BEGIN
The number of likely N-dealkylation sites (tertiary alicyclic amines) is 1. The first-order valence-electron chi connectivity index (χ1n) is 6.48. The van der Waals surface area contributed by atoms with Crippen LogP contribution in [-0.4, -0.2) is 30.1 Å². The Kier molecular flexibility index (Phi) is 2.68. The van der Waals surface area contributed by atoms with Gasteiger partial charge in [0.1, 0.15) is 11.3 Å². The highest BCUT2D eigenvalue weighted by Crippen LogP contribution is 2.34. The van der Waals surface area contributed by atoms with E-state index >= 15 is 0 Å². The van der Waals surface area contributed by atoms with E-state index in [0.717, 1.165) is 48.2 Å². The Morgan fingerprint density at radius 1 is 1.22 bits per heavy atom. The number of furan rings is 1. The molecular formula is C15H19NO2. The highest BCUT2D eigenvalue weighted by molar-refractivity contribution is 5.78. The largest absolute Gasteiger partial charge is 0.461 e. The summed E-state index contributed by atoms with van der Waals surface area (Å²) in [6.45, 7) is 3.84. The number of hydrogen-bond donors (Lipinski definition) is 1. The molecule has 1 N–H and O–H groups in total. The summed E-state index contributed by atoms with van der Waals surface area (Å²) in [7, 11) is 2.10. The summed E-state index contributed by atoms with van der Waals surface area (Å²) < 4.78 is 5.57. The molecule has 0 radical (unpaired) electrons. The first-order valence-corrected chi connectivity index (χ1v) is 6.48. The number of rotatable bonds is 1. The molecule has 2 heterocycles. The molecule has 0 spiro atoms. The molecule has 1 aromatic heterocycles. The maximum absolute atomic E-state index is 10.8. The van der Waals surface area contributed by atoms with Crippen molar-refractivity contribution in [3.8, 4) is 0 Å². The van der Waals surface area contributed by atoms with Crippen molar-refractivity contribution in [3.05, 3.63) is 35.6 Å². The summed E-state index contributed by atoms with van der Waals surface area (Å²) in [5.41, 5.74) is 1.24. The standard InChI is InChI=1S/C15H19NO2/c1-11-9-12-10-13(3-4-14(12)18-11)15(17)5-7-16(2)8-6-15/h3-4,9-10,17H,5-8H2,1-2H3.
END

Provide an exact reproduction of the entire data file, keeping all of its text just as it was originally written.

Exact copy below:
The number of likely N-dealkylation sites (tertiary alicyclic amines) is 1. The first-order valence-electron chi connectivity index (χ1n) is 6.48. The van der Waals surface area contributed by atoms with Crippen LogP contribution in [-0.4, -0.2) is 30.1 Å². The Kier molecular flexibility index (Phi) is 2.68. The van der Waals surface area contributed by atoms with Gasteiger partial charge in [0.1, 0.15) is 11.3 Å². The highest BCUT2D eigenvalue weighted by Crippen LogP contribution is 2.34. The van der Waals surface area contributed by atoms with E-state index >= 15 is 0 Å². The van der Waals surface area contributed by atoms with E-state index in [0.717, 1.165) is 48.2 Å². The Morgan fingerprint density at radius 1 is 1.22 bits per heavy atom. The number of furan rings is 1. The molecular formula is C15H19NO2. The highest BCUT2D eigenvalue weighted by molar-refractivity contribution is 5.78. The largest absolute Gasteiger partial charge is 0.461 e. The summed E-state index contributed by atoms with van der Waals surface area (Å²) in [6.45, 7) is 3.84. The number of hydrogen-bond donors (Lipinski definition) is 1. The molecule has 1 N–H and O–H groups in total. The summed E-state index contributed by atoms with van der Waals surface area (Å²) in [7, 11) is 2.10. The summed E-state index contributed by atoms with van der Waals surface area (Å²) < 4.78 is 5.57. The molecule has 0 radical (unpaired) electrons. The first-order valence-corrected chi connectivity index (χ1v) is 6.48. The number of rotatable bonds is 1. The molecule has 2 heterocycles. The molecule has 0 spiro atoms. The molecule has 1 aromatic heterocycles. The maximum absolute atomic E-state index is 10.8. The van der Waals surface area contributed by atoms with Crippen molar-refractivity contribution in [3.8, 4) is 0 Å². The van der Waals surface area contributed by atoms with Crippen molar-refractivity contribution in [3.05, 3.63) is 35.6 Å². The summed E-state index contributed by atoms with van der Waals surface area (Å²) in [5.41, 5.74) is 1.24. The standard InChI is InChI=1S/C15H19NO2/c1-11-9-12-10-13(3-4-14(12)18-11)15(17)5-7-16(2)8-6-15/h3-4,9-10,17H,5-8H2,1-2H3.